Abstract: This study explores the feasibility of implementing a cashless policy in Nigeria and its impact on money demand and price determination. Drawing from renowned scholars such as Keynes, Friedman, and Woodford, the analysis delves into the dynamics of monetary policy, the role of money in trade and financial markets, and factors influencing price levels. The study investigates the relationship between money demand and the implementation of a cashless policy. It emphasizes the behavior of real balances, transaction velocity, and the effects of monetary policy on trading activity and asset prices. The findings indicate that as an economy moves towards a cashless system, various factors come into play. Transaction velocity, a measure of cash efficiency, becomes critical, increasing as cash usage diminishes and the economy becomes more cashless. Additionally, the study reveals that implementing a cashless policy affects price determination. Contrary to conventional belief, even as real balances approach zero in a cashless economy, asset prices remain responsive to monetary policy. This implies that monetary equilibrium prices do not necessarily converge to their nonmonetary equilibrium counterparts when real balances vanish. Based on these findings, a viable policy recommendation emerges: the monetary authority should carefully manage the money supply per investor to control and stabilize the price level in a cashless economy. Adjusting the money supply allows the authority to achieve and maintain a desired price level, even in a cashless environment. However, the study acknowledges limitations and calls for further research. Specifically, exploring the implications and challenges of implementing a cashless policy in Nigeria is necessary. Factors such as financial inclusion, technological infrastructure, and public acceptance should be examined to assess the feasibility and potential impacts of a cashless economy on different segments of society. Overall, this study contributes valuable insights into the possibility of implementing a cashless policy, its effects on money demand and price determination, and its implications for economic stability and efficiency in Nigeria.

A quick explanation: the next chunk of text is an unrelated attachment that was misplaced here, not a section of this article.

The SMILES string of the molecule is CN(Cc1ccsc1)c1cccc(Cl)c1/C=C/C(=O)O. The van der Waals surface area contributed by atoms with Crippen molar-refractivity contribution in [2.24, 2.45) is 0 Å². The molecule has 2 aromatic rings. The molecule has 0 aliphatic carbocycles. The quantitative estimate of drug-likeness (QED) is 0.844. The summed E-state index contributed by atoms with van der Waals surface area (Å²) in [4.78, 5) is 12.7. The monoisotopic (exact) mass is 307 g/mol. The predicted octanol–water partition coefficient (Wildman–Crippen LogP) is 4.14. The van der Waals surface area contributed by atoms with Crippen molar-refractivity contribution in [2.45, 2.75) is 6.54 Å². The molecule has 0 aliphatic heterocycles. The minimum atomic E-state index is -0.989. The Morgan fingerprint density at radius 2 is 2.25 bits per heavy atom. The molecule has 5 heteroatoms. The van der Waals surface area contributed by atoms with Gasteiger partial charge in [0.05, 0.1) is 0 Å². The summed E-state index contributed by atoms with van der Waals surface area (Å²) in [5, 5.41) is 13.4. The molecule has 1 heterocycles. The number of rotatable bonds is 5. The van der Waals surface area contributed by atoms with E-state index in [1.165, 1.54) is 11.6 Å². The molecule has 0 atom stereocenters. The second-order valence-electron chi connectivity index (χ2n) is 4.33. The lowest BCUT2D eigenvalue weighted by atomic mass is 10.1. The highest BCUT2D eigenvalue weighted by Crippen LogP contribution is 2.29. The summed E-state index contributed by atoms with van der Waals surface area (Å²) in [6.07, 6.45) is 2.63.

Keywords: price, cashless policy, monetary policy, price determination, efficiency